Pub Date: March 28, 1990

ISBN: 0618706410

Page Count: 256

Publisher: Houghton Mifflin

Review Posted Online: Oct. 2, 2011

Kirkus Reviews Issue: Feb. 15, 1990

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Visionary speculative stories that will change the way readers see themselves and the world around them: This book delivers...

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Exploring humankind's place in the universe and the nature of humanity, many of the stories in this stellar collection focus on how technological advances can impact humanity’s evolutionary journey.

Chiang's (Stories of Your Life and Others, 2002) second collection begins with an instant classic, “The Merchant and the Alchemist’s Gate,” which won Hugo and Nebula awards for Best Novelette in 2008. A time-travel fantasy set largely in ancient Baghdad, the story follows fabric merchant Fuwaad ibn Abbas after he meets an alchemist who has crafted what is essentially a time portal. After hearing life-changing stories about others who have used the portal, he decides to go back in time to try to right a terrible wrong—and realizes, too late, that nothing can erase the past. Other standout selections include “The Lifecycle of Software Objects,” a story about a software tester who, over the course of a decade, struggles to keep a sentient digital entity alive; “The Great Silence,” which brilliantly questions the theory that humankind is the only intelligent race in the universe; and “Dacey’s Patent Automatic Nanny,” which chronicles the consequences of machines raising human children. But arguably the most profound story is "Exhalation" (which won the 2009 Hugo Award for Best Short Story), a heart-rending message and warning from a scientist of a highly advanced, but now extinct, race of mechanical beings from another universe. Although the being theorizes that all life will die when the universes reach “equilibrium,” its parting advice will resonate with everyone: “Contemplate the marvel that is existence, and rejoice that you are able to do so.”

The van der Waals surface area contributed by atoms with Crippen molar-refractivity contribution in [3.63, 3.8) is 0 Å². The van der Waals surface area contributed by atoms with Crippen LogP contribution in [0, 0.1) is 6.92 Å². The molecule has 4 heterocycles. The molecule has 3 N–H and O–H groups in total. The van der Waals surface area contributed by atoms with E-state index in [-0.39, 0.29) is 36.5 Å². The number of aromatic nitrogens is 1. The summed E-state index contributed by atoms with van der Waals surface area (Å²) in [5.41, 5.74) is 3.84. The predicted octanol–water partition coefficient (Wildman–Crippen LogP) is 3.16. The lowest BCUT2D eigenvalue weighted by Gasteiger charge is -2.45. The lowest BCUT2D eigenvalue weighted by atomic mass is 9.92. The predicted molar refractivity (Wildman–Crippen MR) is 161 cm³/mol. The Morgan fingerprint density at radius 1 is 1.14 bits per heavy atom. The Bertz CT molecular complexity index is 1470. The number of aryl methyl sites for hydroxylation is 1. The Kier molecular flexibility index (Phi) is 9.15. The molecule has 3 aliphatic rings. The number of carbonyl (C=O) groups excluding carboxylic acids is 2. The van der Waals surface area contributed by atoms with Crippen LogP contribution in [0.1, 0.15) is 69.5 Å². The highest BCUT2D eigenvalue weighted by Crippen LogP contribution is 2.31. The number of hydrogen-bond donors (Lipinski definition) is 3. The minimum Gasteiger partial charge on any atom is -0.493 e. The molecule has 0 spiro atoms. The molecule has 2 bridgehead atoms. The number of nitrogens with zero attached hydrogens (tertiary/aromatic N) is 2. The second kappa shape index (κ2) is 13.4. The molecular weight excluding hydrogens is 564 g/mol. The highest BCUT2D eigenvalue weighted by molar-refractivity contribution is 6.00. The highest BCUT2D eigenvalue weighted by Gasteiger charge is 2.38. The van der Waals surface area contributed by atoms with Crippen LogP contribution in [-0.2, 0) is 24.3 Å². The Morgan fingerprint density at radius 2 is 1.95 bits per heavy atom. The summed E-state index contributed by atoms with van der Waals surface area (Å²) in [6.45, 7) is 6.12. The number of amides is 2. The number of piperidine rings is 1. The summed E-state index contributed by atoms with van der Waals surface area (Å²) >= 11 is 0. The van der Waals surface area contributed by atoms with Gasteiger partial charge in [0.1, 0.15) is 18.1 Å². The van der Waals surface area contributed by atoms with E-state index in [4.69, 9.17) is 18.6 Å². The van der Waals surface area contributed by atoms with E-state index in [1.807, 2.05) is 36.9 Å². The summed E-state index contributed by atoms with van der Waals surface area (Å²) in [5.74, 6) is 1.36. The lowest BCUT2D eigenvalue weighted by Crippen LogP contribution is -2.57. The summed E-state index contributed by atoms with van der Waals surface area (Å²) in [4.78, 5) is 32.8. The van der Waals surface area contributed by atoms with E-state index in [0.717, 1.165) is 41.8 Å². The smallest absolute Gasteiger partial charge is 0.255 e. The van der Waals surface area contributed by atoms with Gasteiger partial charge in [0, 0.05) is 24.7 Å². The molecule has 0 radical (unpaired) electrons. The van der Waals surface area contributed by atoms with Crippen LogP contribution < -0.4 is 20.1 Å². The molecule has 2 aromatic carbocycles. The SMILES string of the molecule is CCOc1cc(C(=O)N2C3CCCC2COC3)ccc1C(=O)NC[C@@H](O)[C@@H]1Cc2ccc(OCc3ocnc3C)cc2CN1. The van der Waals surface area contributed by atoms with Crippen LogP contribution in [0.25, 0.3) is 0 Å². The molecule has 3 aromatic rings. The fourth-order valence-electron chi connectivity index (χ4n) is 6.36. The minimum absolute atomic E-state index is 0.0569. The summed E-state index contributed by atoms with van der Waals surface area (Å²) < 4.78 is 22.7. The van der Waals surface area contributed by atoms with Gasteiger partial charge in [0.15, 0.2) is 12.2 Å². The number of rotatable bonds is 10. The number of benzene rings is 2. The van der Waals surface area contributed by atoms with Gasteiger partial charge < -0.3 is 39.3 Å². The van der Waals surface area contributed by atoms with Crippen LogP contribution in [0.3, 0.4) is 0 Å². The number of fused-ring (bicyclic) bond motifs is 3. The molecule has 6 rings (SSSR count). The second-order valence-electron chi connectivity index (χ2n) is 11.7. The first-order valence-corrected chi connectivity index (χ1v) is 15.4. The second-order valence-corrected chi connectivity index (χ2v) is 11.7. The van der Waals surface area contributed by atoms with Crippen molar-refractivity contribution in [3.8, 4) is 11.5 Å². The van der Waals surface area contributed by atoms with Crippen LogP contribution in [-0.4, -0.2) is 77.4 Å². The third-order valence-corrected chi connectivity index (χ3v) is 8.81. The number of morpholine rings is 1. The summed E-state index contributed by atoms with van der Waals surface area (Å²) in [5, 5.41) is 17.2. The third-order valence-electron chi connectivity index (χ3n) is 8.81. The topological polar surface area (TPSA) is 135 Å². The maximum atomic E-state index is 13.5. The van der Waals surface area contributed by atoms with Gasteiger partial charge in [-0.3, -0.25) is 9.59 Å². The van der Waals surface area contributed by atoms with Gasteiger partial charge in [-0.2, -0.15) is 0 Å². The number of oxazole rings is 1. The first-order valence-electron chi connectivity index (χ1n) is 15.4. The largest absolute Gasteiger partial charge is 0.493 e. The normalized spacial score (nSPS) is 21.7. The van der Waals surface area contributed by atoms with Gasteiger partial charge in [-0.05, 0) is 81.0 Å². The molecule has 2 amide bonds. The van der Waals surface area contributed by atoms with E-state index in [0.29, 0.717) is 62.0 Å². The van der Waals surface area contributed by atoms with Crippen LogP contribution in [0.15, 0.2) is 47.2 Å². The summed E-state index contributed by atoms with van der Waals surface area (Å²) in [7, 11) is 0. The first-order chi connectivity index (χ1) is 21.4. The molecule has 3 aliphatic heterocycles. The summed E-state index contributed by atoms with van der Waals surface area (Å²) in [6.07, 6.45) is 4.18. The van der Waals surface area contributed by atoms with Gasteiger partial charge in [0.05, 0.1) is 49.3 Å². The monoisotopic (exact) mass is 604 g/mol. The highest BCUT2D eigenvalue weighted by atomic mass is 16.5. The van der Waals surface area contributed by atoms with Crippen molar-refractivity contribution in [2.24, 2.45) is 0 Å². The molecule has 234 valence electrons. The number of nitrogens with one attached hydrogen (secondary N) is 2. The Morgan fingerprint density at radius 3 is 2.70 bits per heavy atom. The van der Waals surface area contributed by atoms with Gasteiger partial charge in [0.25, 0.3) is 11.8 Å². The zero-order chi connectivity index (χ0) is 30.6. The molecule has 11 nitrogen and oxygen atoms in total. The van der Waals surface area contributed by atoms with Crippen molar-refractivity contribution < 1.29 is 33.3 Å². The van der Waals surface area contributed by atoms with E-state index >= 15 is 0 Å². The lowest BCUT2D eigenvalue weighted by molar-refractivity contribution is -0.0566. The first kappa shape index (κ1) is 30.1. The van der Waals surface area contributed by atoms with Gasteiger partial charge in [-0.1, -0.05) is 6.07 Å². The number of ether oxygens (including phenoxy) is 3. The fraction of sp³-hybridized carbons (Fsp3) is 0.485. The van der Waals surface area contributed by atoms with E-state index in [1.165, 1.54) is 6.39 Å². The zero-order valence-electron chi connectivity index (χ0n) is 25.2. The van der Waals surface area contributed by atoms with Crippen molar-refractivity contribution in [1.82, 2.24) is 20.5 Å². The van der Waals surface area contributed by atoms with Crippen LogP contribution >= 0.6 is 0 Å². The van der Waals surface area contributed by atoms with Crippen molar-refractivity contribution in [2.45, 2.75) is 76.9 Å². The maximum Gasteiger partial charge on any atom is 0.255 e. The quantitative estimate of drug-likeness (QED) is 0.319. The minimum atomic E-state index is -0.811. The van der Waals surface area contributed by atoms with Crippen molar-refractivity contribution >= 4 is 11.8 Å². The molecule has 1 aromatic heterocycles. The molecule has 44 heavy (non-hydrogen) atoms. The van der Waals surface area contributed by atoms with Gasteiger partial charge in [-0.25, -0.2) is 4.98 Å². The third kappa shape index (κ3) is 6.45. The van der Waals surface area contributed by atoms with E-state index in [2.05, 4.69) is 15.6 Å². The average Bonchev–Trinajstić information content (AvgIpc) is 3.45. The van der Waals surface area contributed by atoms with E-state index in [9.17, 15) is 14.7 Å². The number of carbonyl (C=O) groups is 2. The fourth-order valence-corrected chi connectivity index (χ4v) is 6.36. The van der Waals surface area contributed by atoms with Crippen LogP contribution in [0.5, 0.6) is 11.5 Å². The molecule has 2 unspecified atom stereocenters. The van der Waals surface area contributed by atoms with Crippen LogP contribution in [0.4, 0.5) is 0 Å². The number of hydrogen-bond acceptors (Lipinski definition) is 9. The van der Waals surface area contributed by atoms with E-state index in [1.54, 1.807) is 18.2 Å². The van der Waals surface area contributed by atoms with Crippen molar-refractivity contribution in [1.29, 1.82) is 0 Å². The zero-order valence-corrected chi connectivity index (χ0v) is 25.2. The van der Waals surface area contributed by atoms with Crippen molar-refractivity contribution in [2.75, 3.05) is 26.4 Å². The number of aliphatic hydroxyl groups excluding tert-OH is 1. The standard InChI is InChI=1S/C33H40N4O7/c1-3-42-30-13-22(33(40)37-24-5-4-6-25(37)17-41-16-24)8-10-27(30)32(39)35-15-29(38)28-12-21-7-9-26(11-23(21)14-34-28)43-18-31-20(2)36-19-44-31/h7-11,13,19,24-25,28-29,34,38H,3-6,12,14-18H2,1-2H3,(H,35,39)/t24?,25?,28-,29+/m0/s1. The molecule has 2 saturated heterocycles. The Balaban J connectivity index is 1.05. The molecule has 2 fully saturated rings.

Visionary speculative stories that will change the way readers see themselves and the world around them: This book delivers in a big way.

Pub Date: May 8, 2019

ISBN: 978-1-101-94788-3

Page Count: 368

Publisher: Knopf

Review Posted Online: Feb. 17, 2019

Kirkus Reviews Issue: March 1, 2019